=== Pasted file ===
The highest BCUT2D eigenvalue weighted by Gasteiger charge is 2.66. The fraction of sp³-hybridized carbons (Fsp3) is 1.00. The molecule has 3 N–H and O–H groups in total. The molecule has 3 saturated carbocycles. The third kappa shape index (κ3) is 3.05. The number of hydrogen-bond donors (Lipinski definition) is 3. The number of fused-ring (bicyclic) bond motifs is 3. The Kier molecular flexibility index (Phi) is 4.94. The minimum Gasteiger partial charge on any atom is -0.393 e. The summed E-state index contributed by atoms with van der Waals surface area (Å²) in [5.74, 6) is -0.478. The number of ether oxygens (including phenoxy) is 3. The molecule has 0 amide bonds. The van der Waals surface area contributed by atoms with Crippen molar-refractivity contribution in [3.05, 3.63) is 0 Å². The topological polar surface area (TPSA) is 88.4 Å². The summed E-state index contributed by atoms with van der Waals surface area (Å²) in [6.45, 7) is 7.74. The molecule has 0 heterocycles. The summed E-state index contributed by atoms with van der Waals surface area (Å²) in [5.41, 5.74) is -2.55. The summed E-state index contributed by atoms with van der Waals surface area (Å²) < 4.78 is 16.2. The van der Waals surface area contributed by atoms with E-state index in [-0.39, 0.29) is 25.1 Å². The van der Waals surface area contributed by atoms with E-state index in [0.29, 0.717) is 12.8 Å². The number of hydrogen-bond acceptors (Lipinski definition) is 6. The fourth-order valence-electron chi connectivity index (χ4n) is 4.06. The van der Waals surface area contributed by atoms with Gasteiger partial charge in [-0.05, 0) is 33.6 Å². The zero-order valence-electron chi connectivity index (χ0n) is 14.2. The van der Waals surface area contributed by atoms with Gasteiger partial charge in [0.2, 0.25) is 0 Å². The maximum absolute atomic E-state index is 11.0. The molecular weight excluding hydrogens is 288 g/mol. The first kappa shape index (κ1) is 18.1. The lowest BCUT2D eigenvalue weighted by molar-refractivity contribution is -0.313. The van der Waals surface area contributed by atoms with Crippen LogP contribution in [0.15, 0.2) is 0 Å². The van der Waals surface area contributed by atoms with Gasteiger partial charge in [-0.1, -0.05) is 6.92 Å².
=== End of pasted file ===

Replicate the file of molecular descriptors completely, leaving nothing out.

The highest BCUT2D eigenvalue weighted by Gasteiger charge is 2.66. The fraction of sp³-hybridized carbons (Fsp3) is 1.00. The molecule has 3 N–H and O–H groups in total. The molecule has 3 saturated carbocycles. The third kappa shape index (κ3) is 3.05. The number of hydrogen-bond donors (Lipinski definition) is 3. The number of fused-ring (bicyclic) bond motifs is 3. The Kier molecular flexibility index (Phi) is 4.94. The minimum Gasteiger partial charge on any atom is -0.393 e. The summed E-state index contributed by atoms with van der Waals surface area (Å²) in [5.74, 6) is -0.478. The number of ether oxygens (including phenoxy) is 3. The molecule has 0 amide bonds. The van der Waals surface area contributed by atoms with Crippen molar-refractivity contribution in [3.05, 3.63) is 0 Å². The topological polar surface area (TPSA) is 88.4 Å². The summed E-state index contributed by atoms with van der Waals surface area (Å²) in [6.45, 7) is 7.74. The molecule has 0 heterocycles. The summed E-state index contributed by atoms with van der Waals surface area (Å²) in [5.41, 5.74) is -2.55. The summed E-state index contributed by atoms with van der Waals surface area (Å²) < 4.78 is 16.2. The van der Waals surface area contributed by atoms with E-state index in [-0.39, 0.29) is 25.1 Å². The van der Waals surface area contributed by atoms with E-state index in [0.29, 0.717) is 12.8 Å². The number of hydrogen-bond acceptors (Lipinski definition) is 6. The fourth-order valence-electron chi connectivity index (χ4n) is 4.06. The van der Waals surface area contributed by atoms with Gasteiger partial charge in [-0.05, 0) is 33.6 Å². The zero-order valence-electron chi connectivity index (χ0n) is 14.2. The van der Waals surface area contributed by atoms with Gasteiger partial charge in [0.2, 0.25) is 0 Å². The maximum absolute atomic E-state index is 11.0. The molecular weight excluding hydrogens is 288 g/mol. The first kappa shape index (κ1) is 18.1. The lowest BCUT2D eigenvalue weighted by molar-refractivity contribution is -0.313. The van der Waals surface area contributed by atoms with Crippen LogP contribution in [0.15, 0.2) is 0 Å². The van der Waals surface area contributed by atoms with Gasteiger partial charge in [-0.1, -0.05) is 6.92 Å².